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Davis, G.B., B.M. Patterson, and C.D. Johnston. Journal of Contaminant Hydrology, Vol 107 Nos 1-2, p 91-100, 2009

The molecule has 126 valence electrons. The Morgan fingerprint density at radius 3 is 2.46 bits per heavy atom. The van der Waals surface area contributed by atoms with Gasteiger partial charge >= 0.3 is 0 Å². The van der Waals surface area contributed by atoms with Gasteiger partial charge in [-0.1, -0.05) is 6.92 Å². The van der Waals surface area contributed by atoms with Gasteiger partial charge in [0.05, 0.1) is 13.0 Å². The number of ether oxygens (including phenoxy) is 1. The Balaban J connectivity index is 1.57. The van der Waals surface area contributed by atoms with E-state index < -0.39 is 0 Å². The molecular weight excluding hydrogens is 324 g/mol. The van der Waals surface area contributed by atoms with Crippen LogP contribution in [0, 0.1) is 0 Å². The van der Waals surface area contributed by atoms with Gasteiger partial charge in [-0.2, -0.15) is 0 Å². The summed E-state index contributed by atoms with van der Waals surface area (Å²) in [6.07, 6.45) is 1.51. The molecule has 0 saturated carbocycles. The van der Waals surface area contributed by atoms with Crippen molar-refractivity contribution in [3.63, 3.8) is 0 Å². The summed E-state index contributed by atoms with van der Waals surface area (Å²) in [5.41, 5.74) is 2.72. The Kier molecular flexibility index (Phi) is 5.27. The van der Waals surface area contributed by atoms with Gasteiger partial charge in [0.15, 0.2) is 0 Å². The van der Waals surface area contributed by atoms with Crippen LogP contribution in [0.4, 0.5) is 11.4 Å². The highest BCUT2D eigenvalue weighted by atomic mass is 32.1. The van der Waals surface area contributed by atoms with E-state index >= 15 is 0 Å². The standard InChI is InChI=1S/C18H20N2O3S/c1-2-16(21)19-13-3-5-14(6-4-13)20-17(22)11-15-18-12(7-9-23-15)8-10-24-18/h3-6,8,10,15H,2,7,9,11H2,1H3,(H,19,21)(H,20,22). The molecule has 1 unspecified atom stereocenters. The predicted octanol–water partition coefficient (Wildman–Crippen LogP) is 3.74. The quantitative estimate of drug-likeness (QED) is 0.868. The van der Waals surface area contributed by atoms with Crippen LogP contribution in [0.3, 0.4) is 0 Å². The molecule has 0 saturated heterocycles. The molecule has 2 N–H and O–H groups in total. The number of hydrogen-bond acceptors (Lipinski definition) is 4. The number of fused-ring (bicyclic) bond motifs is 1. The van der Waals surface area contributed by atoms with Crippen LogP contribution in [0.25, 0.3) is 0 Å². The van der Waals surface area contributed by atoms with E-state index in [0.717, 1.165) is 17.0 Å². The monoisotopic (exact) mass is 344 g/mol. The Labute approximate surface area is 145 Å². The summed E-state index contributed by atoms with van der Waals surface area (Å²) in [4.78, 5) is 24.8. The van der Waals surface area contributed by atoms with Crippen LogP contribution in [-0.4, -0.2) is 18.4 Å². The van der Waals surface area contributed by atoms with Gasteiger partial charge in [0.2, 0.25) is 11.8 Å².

Aerobic bioremediation of 1,2 dichloroethane (1,2 DCA) and vinyl chloride (VC) was evaluated at field scale in a layered, silty and fine-sand anaerobic aquifer. Maximum concentrations of 1,2-DCA (2 g/L) and VC (0.75 g/L) in groundwater were within 25 and 70% of pure compound solubility, respectively. Aerobic conditions were induced by injecting air into sparging wells screened 20.5 to 21.5 m below ground (17 to 18 m below the water table). Using a cycle of 23 h of air injection followed by three days of no air injection, 50 days of air injection were accumulated over a 12-month period that included some longer periods of operational shutdown. Oxygen and VOC probes and multilevel samplers were used to determine changes of the primary contaminants and the associated inorganic chemistry at multiple locations and depths. Air (oxygen) was distributed laterally up to 25 m from the sparge points, with oxygen partial pressures up to 0.7 atmospheres (28 to 35 mg/L in groundwater) near to the sparge points. The dissolved mass of 1,2-DCA and VC was reduced by >99% over the 590 m2 trial plot. The pH declined from nearly 11 to less than 9, and sulfate concentrations increased dramatically, suggesting the occurrence of mineral sulfide (e.g., pyrite) oxidation. Chloride and bicarbonate (aerobic biodegradation byproducts) concentration increases were used to estimate biodegradation of 300 to 1,000 kg of chlorinated hydrocarbons, although the ratio of 1,2-DCA to VC that was biodegraded remained uncertain. The mass biodegraded was comparable to but less than the 400 to 1,400 kg of chlorinated compounds removed from the aqueous phase within a 10,000 m3 volume of the aquifer. Due to the likely presence of nonaqueous-phase liquid, the relative proportion of volatilization compared to biodegradation could not be determined. The aerobic biodegradation rates were greater than those previously estimated from laboratory-based studies.

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